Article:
Heritage Engineering Resources

From Engineering Heritage Australia

Guidelines

In September 2023 EHA published An Engineers Guide to the Conservation of Australia's Engineering Heritage. This document replaces the Engineering Heritage & Conservation Guidelines 2009 document which was based on the Burra Charter. As the Burra Charter is focussed on immovable and tangible items (physical structures), the 2009 Guidelines document did not adequately recognise and provide guidance for intangible and movable engineering items.

The aim of this new Guide is to assist engineers, when working on either a built item or its intangible heritage, in assessing the significance of the item and its components; and in devising a course of action to achieve conservation of the significant elements of the item. It provides guidance to engineers working on all types of heritage, either individually or with other heritage professionals and custodians. While it respects the various principles and processes used by different heritage sectors (e.g., architects, museum curators and heritage regulators) it focuses on the special interest that engineers have in conserving our engineering and industrial knowledge.

The concept for this document was initiated by Peter Spratt and was further developed by a sub-committee of Engineering Heritage Australia (EHA) led by Bruce Cole. Other members were Neil Hogg, Dick Baird, Richard Muncey and Tony Moodie. The document is now an essential reference for the Engineering Heritage Recognition Program and for the Heritage Engineering courses jointly developed by Engineering Heritage Australia and the University of Canberra.

The document is available for download from the Engineers Australia website.

Practice Notes

Engineers Australia receives many requests from Engineers and others for advice and help on assessing items and works for their cultural heritage significance and for conserving those which are considered to be of heritage significance. Appropriate and successful assessment and subsequent conservation often require specific expertise which can only be adequately provided by engineers. Heritage Engineering applies engineering expertise to heritage works and the Practice Notes use a broad application of the principles of the Burra Charter.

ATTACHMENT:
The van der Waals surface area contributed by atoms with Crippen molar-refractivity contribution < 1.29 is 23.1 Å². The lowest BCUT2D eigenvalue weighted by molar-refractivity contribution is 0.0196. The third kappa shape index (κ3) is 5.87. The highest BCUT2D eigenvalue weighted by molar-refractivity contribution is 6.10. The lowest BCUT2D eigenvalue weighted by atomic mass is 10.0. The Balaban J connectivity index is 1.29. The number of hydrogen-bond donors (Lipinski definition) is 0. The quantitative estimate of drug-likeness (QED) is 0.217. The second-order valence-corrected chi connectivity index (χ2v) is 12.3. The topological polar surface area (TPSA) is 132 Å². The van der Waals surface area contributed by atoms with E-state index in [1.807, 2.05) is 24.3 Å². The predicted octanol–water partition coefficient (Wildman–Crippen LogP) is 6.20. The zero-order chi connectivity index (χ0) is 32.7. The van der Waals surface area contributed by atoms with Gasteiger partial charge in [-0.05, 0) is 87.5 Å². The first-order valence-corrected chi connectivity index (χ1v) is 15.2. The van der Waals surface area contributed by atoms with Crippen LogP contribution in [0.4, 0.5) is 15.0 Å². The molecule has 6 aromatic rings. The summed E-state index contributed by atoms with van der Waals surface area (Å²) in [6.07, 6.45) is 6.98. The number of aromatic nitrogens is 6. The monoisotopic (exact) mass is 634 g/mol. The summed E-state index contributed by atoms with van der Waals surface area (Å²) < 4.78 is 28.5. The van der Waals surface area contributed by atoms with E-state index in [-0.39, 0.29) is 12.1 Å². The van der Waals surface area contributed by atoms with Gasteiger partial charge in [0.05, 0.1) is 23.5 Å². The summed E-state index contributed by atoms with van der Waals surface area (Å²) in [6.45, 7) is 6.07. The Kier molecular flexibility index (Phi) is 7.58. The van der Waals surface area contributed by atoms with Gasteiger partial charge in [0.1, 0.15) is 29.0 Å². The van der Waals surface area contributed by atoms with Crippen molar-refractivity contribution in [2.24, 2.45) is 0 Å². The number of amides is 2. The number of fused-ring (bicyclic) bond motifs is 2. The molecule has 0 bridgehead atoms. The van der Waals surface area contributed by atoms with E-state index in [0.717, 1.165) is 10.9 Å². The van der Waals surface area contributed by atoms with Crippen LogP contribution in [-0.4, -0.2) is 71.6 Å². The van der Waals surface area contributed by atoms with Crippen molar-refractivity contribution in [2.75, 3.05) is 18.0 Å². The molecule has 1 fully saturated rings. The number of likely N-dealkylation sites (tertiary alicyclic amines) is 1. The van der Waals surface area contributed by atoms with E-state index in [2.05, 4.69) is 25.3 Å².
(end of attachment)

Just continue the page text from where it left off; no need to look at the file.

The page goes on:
As an example, buildings are regarded by the general public as primary heritage works due largely to Architects and the National Trust. However the conservation of those buildings requires knowledge of the basic science of materials and their performance is dependent on knowledge of their attributes, their weaknesses their strengths and how best to use and protect them. The process additionally requires, to name examples, knowledge of structures, of the environment, of geology, of chemistry, of hydraulics and of construction techniques. They include the disintegrating processes of weathering, corrosion, chemical and electrolytic reactions. Public safety is an important consideration.

The scope of relevant knowledge extends to where the technology used fits into the evolution of technique, design and construction, and to the people involved in each of these. The approach is applicable to all works involving technology. The works cover buildings, machines, both fixed and movable, constructions such as dams and reservoirs, electricity generation and applications, communications, treatment and manufacturing plants and equipment, bridges, railways etc. They may include ideas, concepts, processes or new technology but assessment of their heritage value must always include their basic science, their evolution, their social impact and the people involved.

The Practice Notes use these concepts. They are arranged in a progressive order of first establishing principles and philosophy then moving on to specific examples. The list has been prepared on the basis of a logical progression from stating what engineering heritage means to how to assess, on to how to conserve - what it is, what to do and how to do it. The individual Notes are built on this basis and more Notes will be progressively added for specific topics.

Note # Title
Practice Note 1 EVALUATION OF ENGINEERING HERITAGE
Practice Note 2 ASSESSMENT OF ENGINEERING HERITAGE ITEMS
Practice Note 3 CONSERVATION OF ENGINEERING HERITAGE ITEMS
Practice Note 4 ASSESSMENT OF AN INDUSTRIAL SITE
Practice Note 5 ASSESSMENT AND CONSERVATION OF AN INDUSTRIAL HERITAGE ITEM
Practice Note 6 ASSESSMENT AND CONSERVATION OF A TIMBER BUILDING
Practice Note 7 ASSESSMENT AND CONSERVATION OF MOVABLE HERITAGE
Practice Note 8 CONSERVING A WHEELED STEAM ENGINE
Practice Note 9 INTERPRETATION OF AN ENGINEERING HERITAGE ITEM

Other

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